The day before, jurors had listened to opening statements that previewed the nauseating details of the case against Morris: How Morris, former CEO of the local tech company Edible Software, asked younger female employees to accompany him on business trips; how Morris insisted on pouring the women drinks that tasted unusually, bitterly strong; how women who traveled with Morris kept blacking out; how some awoke disoriented and naked in hotel rooms alone with Morris; and how, upon executing a search warrant, FBI investigators found date-rape drugs in Morris's luggage and photos of nude, incapacitated women on his thumb drives.

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Fantasy Crime League Update: Saints CB Dixon Nabbed for Resisting Arrest

Categories: Game Time, Sports


I have the good fortune of being able to say that I've never been arrested. It's nothing I go around bragging about. To me, being a law abiding citizen is merely the cover charge to get into the club of good human beings. It's no reason to stump for VIP human being status.

But my lack of tussles with law enforcement leaves me without a personal barometer for exactly what constitutes "resisting arrest." This much I do know -- it would seem that to be resisting arrest you have to be getting arrested for something.

That's what makes Saints cornerback Brian Dixon's dustup with the law so perplexing. Courtesy of the Baton Rouge Advocate, here's the detail of this offseason's latest Fantasy Crime League entry:

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Dear NCAA: For the Love of God, Please, No More Basketball Games at NRG Stadium

Categories: Sports

John Royal
This is the view from the NRG Stadium stands for Sunday's game. Yes, tickets were sold for these seats.
Basketball in football stadiums suck, especially NCAA tournament games. The depth perception is thrown off, no matter where the giant black curtains are hung. Fans pay high prices to sit in lousy seats with horrible views of the game. It's a lousy experience for all involved. So let's just stop playing basketball in domed football stadiums.

The basketball played in the NCAA South Regional at NRG Stadium this weekend was horrendous. Many three pointers were shot, but very few were made. Duke shot over 40 percent in defeating Utah 63-57 Friday night. Gonzaga shot 44 percent in its 66-52 loss to Duke yesterday (the Duke win sends the Blue Devils to the Final Four for the 12th time under head coach Mike Krzyzewski), and Gonzaga made 40.3 percent of its shots in defeating UCLA 74-62 on Friday. But no team came close to making half its shots, and UCLA and Utah were lucky to hit on 30-plus percent of their shots on Friday night.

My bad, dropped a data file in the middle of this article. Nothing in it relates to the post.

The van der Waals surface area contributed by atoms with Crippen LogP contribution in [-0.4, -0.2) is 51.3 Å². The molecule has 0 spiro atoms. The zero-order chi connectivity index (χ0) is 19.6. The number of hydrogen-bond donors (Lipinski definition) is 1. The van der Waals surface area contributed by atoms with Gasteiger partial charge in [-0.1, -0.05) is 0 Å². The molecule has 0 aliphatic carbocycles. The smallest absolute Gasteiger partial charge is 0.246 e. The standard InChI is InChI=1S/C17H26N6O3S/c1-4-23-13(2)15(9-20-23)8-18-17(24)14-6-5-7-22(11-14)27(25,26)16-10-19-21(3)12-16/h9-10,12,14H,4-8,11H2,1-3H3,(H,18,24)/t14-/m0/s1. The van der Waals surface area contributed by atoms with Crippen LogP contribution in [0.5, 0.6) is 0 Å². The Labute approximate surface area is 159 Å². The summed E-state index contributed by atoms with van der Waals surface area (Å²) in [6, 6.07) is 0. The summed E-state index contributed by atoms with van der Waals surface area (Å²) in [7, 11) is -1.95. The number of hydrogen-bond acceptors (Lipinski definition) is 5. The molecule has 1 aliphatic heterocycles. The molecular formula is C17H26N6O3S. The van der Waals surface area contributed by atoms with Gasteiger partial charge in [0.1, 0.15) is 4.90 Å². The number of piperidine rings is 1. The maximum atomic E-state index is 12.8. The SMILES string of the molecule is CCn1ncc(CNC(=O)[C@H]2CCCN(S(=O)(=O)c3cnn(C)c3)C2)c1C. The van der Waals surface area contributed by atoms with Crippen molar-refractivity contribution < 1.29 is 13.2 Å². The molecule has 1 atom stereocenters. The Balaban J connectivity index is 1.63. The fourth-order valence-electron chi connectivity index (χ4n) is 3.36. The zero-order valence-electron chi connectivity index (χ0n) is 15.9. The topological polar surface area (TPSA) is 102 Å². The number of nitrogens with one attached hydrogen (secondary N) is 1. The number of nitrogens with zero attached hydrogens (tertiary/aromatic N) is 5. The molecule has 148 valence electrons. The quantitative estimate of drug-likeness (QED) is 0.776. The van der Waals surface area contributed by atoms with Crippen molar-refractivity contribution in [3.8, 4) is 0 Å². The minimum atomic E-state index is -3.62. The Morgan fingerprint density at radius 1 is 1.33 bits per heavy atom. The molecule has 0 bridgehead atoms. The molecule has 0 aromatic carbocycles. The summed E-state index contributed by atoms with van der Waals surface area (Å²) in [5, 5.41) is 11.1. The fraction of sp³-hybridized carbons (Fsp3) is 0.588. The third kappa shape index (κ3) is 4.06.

The players refused to blame stadium conditions this weekend. Players from Utah, UCLA, Duke, and Gonzaga were all quick to note that the godawful depth perception had nothing to do with their inability to hit shots they'd normally make in their sleep -- these were all some good shooting teams with skilled three point shooters. But as Utah head coach Larry Krystkowiak noted after his team's loss on Friday night, in no other NCAA tournament site did the players have to deal with the conditions seen in Houston.

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Jadeveon Clowney Feels Good About How His Knee Is Healing

Categories: Game Time, Sports

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Photo by Aaron M. Sprecher
Is it a bad thing that we are nearly a year into Jadeveon Clowney's tenure as an employee of the Houston Texans and it still doesn't feel like he is actually a real person? Like he's some mythical creature (with one horrific knee)?

With just a few dozen plays under his belt as an NFL player, Clowney feels more like a unicorn than he does an edge pass rusher, so any news of his recovery from microfracture going swimmingly has to be tempered by remembering just how snakebitten Clowney has been since being selected with the first overall pick of the 2014 NFL Draft.

So with that disclaimer out of the way, we open this week with news of Clowney's speaking for the first time publicly (into microphones, at least) since last November!

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Houston's Biggest Blunders: Mass Transit

Categories: Houston 101

Public Domain via Wikipedia
The Galveston-Houston Electric Rail used to get Houstonians to the beach in just over an hour.
Houston is a wonderful place, but we have made more than our share of mistakes over the years. From traffic to tear downs, sprawl to self promotion, we have found ourselves cleaning up the messes of former Houstonians for decades. We hope this series will help illuminate some of the issues and maybe even spur us on to find some solutions.

Imagine yourself on the way to Galveston on a Saturday morning, your car filled with kids, beach towels, umbrellas and swim toys. A lazy day on the beach awaits you, but only if you can get through the gridlock of brake lights staring at you through the windshield. It appears everyone had the same idea.

Now, think about it again, but this time, you're sitting on an electric train whizzing by those suckers stuck in traffic. Had you lived in depression-era Houston, that dream would have been a reality. For more than two decades in the early 1900's a train shuttled people from downtown Houston's Union Station (now the cornerstone of Minute Maid Park) to Galveston Island. It took about 75 minutes to get to the island including stops as the train paralleled Interstate 45 eventually crossing the causeway on a bridge considered at the time a modern architectural marvel.

In 1936, it was shuttered and the right of way it once utilized handed over to utilities for power lines and commercial developers for strip malls. Throughout Houston's history, we have opted for highways over mass transportation and the Galveston-Houston Electric Railway is one of the earliest examples of our obsession with driving ourselves everywhere. And almost 80 years after our mass transit option to the beach went under, we are still making plans.